Census Extended to october 5th, 2020!

April 1st across the United States was Census Day. And by the Chair's March 10, proclamation, that everyone in the County take a minute today, to complete their household the Census. The Census helps us determine representation in the US Congress as well our fair share of resources for critical community needs like health care, emergency response, school lunch programs, housing benefits, and basic infrastructure support.

It is no April Fool's joke, our community collectively lost an estimated $390 million in funding over the last decade because of an undercount of citizens in the 2010 census.

As of September 29, Alachua County has surpassed it’s 2010 self-response rate and is at 65.8%. Let’s not stop there! Four in ten households still haven’t participated. Our community goal is to be at least 80%. Alachua County can't get there without your help.

So please, if you have not already done so, count everyone that resides in your home today.

Completing the census is fast and easy with a variety of options:

If none of those options are available to you today, please keep an eye open for the paper form to arrive soon by mail and complete it ASAP.

We’re all working together to get through the pandemic.

Part of our recovery effort and future funding opportunities for Alachua County will depend upon the Federal Government knowing exactly how many people reside in Alachua County.

Please continue to do your part, help our community, and make sure everyone is counted.

Remember, we are Counting On You!

Your Answers Matter

One of the most powerful things you can do for your community is to participate in the Census. Your participation helps ensure your community receives the funding it deserves for important services and programs. An accurate and complete 2020 Census count is vital to Alachua County, as Census data is used to determine how more than $675 billion in federal government resources will be distributed each year for the next decade to states and localities.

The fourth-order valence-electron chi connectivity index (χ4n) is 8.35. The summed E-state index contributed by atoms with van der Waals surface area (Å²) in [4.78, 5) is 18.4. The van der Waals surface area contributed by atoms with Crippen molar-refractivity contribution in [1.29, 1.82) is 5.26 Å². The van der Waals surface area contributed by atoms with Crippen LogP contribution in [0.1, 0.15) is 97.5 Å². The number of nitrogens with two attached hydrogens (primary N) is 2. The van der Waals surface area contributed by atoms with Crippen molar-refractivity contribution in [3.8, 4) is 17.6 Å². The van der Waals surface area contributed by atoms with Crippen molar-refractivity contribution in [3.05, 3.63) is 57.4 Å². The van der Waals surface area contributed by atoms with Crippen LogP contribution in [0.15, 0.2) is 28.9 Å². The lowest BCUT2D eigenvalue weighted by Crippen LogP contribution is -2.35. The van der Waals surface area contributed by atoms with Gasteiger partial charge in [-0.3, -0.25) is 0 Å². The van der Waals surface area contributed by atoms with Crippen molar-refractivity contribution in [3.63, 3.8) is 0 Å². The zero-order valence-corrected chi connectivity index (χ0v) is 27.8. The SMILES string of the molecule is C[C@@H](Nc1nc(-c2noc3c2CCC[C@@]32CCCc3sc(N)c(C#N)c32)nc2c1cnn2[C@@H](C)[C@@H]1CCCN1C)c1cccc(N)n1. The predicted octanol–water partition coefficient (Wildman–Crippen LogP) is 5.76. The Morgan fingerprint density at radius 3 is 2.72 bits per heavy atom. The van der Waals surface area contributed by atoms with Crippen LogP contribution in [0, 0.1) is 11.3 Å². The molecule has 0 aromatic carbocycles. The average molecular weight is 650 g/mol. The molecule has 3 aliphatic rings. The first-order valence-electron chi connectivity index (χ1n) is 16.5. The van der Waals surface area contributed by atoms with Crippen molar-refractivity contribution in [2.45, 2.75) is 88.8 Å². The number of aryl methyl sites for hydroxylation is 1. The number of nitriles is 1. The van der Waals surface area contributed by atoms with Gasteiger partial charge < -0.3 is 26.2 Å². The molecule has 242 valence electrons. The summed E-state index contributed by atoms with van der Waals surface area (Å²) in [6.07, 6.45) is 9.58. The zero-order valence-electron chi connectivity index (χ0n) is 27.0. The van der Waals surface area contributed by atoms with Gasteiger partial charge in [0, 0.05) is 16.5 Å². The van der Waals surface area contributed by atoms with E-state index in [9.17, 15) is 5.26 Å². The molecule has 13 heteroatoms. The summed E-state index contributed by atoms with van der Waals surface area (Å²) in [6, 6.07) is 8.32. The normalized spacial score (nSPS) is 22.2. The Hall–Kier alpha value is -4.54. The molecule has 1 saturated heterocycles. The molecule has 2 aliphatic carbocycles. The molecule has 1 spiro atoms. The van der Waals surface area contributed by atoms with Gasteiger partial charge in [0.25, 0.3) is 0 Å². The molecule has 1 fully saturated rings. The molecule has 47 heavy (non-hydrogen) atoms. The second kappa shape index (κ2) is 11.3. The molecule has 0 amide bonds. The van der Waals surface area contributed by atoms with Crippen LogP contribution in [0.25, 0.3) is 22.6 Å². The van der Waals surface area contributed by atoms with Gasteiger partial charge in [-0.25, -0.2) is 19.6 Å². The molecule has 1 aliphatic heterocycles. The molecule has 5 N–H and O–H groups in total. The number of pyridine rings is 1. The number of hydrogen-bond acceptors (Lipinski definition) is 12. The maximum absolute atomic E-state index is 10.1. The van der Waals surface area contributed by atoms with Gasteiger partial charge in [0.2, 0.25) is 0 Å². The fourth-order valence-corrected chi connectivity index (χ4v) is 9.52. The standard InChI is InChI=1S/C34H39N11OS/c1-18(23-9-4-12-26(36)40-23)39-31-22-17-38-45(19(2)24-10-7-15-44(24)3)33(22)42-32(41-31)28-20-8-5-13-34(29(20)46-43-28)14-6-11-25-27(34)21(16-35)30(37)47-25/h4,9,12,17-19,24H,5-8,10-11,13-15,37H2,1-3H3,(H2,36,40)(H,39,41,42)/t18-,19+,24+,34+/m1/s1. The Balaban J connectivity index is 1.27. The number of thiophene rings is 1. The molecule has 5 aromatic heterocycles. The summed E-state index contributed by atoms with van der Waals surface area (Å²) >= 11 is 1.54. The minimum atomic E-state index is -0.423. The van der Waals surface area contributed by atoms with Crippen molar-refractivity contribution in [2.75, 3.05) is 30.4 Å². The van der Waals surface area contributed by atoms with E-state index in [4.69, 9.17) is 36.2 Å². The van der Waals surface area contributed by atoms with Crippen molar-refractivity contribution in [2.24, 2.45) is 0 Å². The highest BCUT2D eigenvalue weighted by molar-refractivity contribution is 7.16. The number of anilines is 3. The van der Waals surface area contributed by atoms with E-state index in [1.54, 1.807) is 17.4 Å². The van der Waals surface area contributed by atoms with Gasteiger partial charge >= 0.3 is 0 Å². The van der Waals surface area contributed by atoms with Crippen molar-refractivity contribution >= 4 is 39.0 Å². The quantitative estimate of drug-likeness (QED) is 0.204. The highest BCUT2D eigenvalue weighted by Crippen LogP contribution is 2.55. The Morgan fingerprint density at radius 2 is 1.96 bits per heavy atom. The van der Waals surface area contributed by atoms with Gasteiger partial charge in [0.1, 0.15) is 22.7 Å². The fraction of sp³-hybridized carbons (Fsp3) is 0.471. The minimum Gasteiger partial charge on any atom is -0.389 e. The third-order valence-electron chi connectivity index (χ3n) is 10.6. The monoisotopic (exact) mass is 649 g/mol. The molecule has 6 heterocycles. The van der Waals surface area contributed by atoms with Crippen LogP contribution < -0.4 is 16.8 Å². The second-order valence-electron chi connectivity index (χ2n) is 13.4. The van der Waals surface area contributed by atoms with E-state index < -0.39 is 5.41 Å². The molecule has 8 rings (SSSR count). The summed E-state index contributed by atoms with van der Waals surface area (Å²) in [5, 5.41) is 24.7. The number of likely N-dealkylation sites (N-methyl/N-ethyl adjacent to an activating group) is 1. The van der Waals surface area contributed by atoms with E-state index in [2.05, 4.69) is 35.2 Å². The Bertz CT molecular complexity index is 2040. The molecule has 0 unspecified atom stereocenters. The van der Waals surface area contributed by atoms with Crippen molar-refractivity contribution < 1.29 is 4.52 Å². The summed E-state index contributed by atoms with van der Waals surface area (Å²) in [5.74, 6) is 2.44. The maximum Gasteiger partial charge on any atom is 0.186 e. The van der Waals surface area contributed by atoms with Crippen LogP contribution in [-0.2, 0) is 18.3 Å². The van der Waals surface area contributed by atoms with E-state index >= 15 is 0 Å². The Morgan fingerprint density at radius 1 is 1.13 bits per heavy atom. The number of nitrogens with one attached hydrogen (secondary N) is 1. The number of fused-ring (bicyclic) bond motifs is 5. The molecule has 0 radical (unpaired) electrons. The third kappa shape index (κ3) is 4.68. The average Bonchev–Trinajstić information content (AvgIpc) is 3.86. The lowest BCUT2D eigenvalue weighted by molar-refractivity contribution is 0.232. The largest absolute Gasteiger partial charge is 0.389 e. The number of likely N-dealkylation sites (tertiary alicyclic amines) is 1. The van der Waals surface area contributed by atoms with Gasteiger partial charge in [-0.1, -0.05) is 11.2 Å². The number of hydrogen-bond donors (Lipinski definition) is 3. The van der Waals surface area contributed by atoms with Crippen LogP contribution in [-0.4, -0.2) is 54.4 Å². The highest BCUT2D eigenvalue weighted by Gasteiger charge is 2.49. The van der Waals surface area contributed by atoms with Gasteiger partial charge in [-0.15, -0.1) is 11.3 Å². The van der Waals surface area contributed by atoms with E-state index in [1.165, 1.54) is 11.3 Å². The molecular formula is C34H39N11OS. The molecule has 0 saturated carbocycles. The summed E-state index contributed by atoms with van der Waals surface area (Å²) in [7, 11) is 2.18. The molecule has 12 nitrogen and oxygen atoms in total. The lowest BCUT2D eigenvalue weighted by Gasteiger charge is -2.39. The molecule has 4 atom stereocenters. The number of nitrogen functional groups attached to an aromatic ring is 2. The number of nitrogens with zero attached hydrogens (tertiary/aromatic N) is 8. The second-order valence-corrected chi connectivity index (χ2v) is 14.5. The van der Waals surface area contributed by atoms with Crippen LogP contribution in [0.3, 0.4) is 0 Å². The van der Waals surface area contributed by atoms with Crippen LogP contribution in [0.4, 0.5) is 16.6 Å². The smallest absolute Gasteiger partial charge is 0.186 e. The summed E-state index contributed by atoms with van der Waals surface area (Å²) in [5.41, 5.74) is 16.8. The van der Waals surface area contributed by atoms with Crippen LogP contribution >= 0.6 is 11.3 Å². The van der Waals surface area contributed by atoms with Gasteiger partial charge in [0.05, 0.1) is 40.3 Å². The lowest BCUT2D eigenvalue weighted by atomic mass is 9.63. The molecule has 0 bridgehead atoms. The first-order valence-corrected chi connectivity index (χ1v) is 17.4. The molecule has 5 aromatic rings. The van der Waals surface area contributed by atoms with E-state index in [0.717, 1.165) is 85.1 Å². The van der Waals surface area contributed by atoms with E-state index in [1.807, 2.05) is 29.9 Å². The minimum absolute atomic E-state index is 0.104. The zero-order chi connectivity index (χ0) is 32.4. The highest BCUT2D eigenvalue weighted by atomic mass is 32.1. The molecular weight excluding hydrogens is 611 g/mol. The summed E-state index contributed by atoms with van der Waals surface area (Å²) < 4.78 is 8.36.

Key Dates for Census 2020

Don’t Miss Your Once-a-Decade Chance!

US Census enumerators are out knocking on our doors! Don’t wait for them to come by to fill out your census. If you can, please respond on your own. Every response matters! Census data informs funding for health care, public transportation, schools, and job assistance programs. Over the next decade, lawmakers and many others will use 2020 Census data to make critical decisions about community services in your area. The results of this once-a-decade count determine the number of seats each state has in the U.S. House of Representatives. They are also used to draw congressional and state legislative districts. Remember, you only have till October 5th, to complete your census. Your community’s future will be shaped by your census response.The time is now—don’t risk losing these critical benefits and don’t wait to be counted! Respond today at 2020census.gov.
We’re Counting on You!

View Expanded Census Response Graph

Frequently asked questions about the 2020 Census.

Who gets counted? plus interface icon

Everyone! Mandated by the U.S. Constitution, the Census counts all people who reside in the United States, regardless of citizenship or immigration status. University students must fill out the Census in Alachua County, not their parent’s residence.

The United States Census is a national population count that occurs every ten years.

Online, by telephone, or via mail! This is the first Census to go digital, so you can fill out your household survey on your home computer or on your smart device.

Starting in March 2020, the U.S. Census Bureau will mail letters to every household in the United States inviting all to respond to the Census survey. Every household should receive a letter requesting that they complete a census survey online, by mail, or phone by Census Day on April 1, 2020. Census day has been extended to October 5, 2020.

The data collected from the Census is used to make sure everyone is equally represented in our political system and that government resources are allocated fairly. The Census data determines how many congressional seats a state receives; how much federal funding will be allocated to local communities for public services and infrastructure needs; and provides a picture of the changing demographics of the country.

The Census survey will ask your name, sex, age, date of birth, race/ethnicity, as well as those details for everyone in your household. For more information on what you will be asked on the Census visit https://2020census.gov/en/who-to-count.html.

A household consists of all the people who occupy a housing unit, both related family members and all the unrelated people, if any, such as lodgers, foster children, wards, or employees who share the housing. For more information on who to count on your Census form visit https://2020census.gov/en/who-to-count.html.

Census 2020 Covid-19 Response

We're Hiring

The U.S. Census Bureau is recruiting thousands of people to assist with the 2020 Census. Join us and help shape the future of your community.

Learn more

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